Adsorption of human tear lipocalin to human Meibomian lipid films

Thomas J. Millar, Poonam Mudgil, Igor A. Butovich, Chendur K. Palaniappan

Research output: Contribution to journalArticle

49 Scopus citations

Abstract

PURPOSE. Tear lipocalin (Tlc) is a major lipid binding protein in tears and is thought to have an important role in stabilizing the Meibomian lipid layer by transferring lipids to it from the aqueous layer or ocular surface, or by adsorbing to it directly. These possible roles have been investigated in vitro using human Tlc. METHODS. Tlc was purified from human tears by size exclusion chromatography followed by ion exchange chromatography. Three additional samples of the Tlc were prepared by lipidation, delipidation, and relipidation. The lipids extracted from the purified Tlc were analyzed by HPLC-MS followed by fragmentation. Adsorption of these different forms of Tlc to a human Meibomian lipid film spread on the surface of an artificial tear buffer in a Langmuir trough were observed by recording changes in the pressure with time (Π-T profile) and monitoring the appearance of the film microscopically. These results were compared with similar experiments using a bovine Meibomian lipid film. RESULTS. The results indicated that Tlc binds slowly to a human Meibomian lipid film compared with lysozyme or lactoferrin, even at 37° C. The adsorption of Tlc to a human Meibomian lipid film was very different from its adsorption to a bovine Meibomian lipid film, indicating the nature of the lipids in the film is critical to the adsorption process. Similarly, the different forms of Tlc had quite distinct adsorption patterns, as indicated both by changes in Π-T profiles and the microscopic appearance of the films. CONCLUSIONS. It was concluded that human Tlc was capable of adsorbing to and penetrating into a Meibomian lipid layer, but this process is very complex and depends on both the types of lipids bound to Tlc and the lipid complement comprising the Meibomian lipid film.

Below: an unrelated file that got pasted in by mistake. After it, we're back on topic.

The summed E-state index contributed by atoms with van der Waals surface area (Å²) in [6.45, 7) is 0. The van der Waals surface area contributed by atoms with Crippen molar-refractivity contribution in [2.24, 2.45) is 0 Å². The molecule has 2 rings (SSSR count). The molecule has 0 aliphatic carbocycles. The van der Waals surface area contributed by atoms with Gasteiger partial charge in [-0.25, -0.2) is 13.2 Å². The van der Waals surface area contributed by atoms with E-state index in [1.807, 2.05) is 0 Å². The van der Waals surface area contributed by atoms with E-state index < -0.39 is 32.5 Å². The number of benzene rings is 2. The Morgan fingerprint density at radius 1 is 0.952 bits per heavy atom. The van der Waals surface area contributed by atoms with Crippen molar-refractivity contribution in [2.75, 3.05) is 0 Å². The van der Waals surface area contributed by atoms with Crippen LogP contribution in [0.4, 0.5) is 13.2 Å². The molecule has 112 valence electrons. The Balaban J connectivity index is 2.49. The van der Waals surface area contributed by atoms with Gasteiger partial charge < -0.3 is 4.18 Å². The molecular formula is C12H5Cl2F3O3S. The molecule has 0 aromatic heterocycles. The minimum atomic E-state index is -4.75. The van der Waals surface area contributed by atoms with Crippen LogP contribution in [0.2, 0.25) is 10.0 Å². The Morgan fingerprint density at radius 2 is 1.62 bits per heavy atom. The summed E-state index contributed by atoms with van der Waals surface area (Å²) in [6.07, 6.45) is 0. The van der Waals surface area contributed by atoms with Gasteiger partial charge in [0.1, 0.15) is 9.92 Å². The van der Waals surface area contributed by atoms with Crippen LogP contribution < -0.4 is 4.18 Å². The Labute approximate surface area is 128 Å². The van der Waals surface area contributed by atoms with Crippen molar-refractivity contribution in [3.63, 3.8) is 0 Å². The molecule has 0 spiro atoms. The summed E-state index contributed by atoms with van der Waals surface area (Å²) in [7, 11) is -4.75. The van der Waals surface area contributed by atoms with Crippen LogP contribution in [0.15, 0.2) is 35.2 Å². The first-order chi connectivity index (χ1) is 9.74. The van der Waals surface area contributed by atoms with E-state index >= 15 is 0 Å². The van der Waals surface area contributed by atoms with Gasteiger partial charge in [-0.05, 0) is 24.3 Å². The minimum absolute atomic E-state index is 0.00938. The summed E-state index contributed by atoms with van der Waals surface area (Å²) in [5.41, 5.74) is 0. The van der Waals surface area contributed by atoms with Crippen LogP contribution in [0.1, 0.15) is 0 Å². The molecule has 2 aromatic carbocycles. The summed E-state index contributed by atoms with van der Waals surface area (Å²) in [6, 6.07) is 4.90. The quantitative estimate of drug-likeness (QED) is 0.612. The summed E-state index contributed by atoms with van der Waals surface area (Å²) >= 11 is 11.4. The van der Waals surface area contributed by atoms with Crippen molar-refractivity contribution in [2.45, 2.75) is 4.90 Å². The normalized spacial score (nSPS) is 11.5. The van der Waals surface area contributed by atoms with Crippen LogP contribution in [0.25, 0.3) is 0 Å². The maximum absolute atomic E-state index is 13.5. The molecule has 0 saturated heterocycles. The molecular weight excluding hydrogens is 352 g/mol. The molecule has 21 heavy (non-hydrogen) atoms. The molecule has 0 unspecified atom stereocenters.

Original languageEnglish (US)
Pages (from-to)140-151
Number of pages12
JournalInvestigative Ophthalmology and Visual Science
Volume50
Issue number1
DOIs
StatePublished - Jan 1 2009

ASJC Scopus subject areas

  • Ophthalmology
  • Sensory Systems
  • Cellular and Molecular Neuroscience

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